Congratulations on becoming president of the English ICA. You have always been brave enough to admit your ambition when lesser men or women may have deflected the question.
Let us hope the reality matches the desire. Famed for your radicalism and feared for your intellect, as you settle into the president’s office you have already signalled your determination to promote change.
‘New president heralds new era at institute’, said the headline in the release confirming your appointment which, if not exactly from the Sun style of headline writing, is still a pretty bold claim.
The justification for the headline is that you have made a commitment to ‘re-examine every part of the organisation and its activities to ensure the long-term interest of the members’. You have pledged yourself to the development of a strategic plan which will be the focus of your year in office.
The component parts of that strategic plan may seem pretty familiar to most members: education and training; continuing professional development; professional standards; and the regulation review.
The difference is that you are determined to move forward decisively on some of these long-running, thorny issues.
You know the problems though. For instance, the regulation review proposals for professional bodies, shaped by you, are in the hands of a distinctly unenthusiastic Department of Trade and Industry, put off – despite your best efforts – by the lack of unity among the accountancy bodies. And there is one other issue that implicitly underpins all others but which is rarely given a voice.
Ian Hay Davison – the best president the institute never had and the winner of the 1998 Founding Societies’ Award – has been the most recent and high-profile member to join the growing chorus that suggests the institute is becoming increasingly irrelevant, especially for members in business.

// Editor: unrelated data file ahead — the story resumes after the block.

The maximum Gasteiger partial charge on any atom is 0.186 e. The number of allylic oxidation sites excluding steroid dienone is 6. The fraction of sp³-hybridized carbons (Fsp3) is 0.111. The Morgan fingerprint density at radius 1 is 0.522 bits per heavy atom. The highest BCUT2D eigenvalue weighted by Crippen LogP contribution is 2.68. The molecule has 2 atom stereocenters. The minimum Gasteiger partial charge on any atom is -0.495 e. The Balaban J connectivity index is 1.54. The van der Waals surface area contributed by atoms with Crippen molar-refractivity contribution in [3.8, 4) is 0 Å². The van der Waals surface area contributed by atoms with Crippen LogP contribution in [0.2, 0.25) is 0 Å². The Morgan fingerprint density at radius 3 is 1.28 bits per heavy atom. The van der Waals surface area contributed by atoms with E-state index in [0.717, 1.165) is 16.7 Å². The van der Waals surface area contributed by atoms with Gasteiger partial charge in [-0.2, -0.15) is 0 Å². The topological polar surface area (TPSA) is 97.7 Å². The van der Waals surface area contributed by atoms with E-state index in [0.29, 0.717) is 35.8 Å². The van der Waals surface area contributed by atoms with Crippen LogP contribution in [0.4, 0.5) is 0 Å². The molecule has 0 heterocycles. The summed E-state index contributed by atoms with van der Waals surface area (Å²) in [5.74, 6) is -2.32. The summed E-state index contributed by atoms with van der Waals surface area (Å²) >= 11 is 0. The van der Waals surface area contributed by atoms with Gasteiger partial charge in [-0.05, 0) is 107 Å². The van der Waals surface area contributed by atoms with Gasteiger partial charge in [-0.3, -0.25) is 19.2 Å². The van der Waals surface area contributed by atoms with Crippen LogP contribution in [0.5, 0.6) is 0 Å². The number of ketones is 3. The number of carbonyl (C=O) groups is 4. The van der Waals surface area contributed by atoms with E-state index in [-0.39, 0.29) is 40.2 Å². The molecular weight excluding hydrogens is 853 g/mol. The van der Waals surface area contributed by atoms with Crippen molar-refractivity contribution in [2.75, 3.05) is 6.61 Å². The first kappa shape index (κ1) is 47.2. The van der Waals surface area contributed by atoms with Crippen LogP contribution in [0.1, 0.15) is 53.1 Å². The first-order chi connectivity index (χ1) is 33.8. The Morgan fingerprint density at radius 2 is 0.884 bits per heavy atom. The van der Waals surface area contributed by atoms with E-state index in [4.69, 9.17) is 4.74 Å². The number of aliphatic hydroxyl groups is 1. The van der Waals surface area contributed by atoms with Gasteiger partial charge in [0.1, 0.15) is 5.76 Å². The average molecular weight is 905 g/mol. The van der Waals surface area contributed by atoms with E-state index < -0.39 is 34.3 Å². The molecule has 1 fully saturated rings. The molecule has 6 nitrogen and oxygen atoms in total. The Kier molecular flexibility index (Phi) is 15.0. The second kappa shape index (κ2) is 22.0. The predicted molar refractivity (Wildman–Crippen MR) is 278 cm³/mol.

The fear is that the institute is a passive player in a world that is passing it by, especially now business schools are rivalling its traditional role of providing good business training.
You are on public record as saying that you keep your books of poetry closer to hand than accounting standards. Among your collection surely is the works of Shelley. Indeed you can probably recite by heart that A-level student favourite, ‘Ozymandias’.
‘Look on my works, ye Mighty,
Nothing beside remains.
Round the decay
Of that colossal wreck,
boundless and bare
The lone and level sands stretch
Your greatest challenge is to reverse the strong perception that the institute is an antique monument set in a desert of irrelevance. Good luck.
Peter Williams, chartered accountant, is editor of the newsletter Electronic Finance.
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